Speeding together at 17,500 mph, the U.S. space shuttle Atlantis and Russian space station Mir linked up Thursday, creating the largest single spacecraft ever to orbit Earth and boosting plans for an international space station to begin in 1997.
Although he traveled hundreds of thousands of miles to get there, Altantis commander Robert "Hoot" Gibson was off a mere 2 seconds, and seven-tenths of an inch.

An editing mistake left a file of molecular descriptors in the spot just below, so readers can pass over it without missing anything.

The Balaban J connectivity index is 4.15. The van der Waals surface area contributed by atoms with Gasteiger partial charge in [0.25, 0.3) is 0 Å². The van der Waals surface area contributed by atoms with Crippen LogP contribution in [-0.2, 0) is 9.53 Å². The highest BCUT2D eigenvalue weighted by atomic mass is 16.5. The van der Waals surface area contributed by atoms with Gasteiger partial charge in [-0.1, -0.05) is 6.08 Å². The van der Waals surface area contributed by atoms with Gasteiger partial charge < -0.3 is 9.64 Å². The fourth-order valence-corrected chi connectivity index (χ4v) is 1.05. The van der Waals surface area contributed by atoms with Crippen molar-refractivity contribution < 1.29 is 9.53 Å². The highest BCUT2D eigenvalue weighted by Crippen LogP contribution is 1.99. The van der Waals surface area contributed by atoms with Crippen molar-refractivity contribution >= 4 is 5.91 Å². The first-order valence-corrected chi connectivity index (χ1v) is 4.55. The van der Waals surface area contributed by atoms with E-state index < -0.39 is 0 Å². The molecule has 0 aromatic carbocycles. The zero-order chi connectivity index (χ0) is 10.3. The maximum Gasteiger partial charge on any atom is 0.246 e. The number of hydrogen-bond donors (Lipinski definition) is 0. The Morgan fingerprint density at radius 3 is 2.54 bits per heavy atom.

The seven U.S. and Russian crew members on the Atlantis looked out their windows to see the Mir crew _ two Russians and one U.S. astronaut _ bobbing upside down and flashing huge grins, waving out the windows like kids in a family station wagon on their way to the beach.
And 245 miles below, mission controllers in Houston and Kaliningrad cheered and applauded.
NASA chief Daniel Goldin, watching from Kaliningrad, said it was "a dream come true."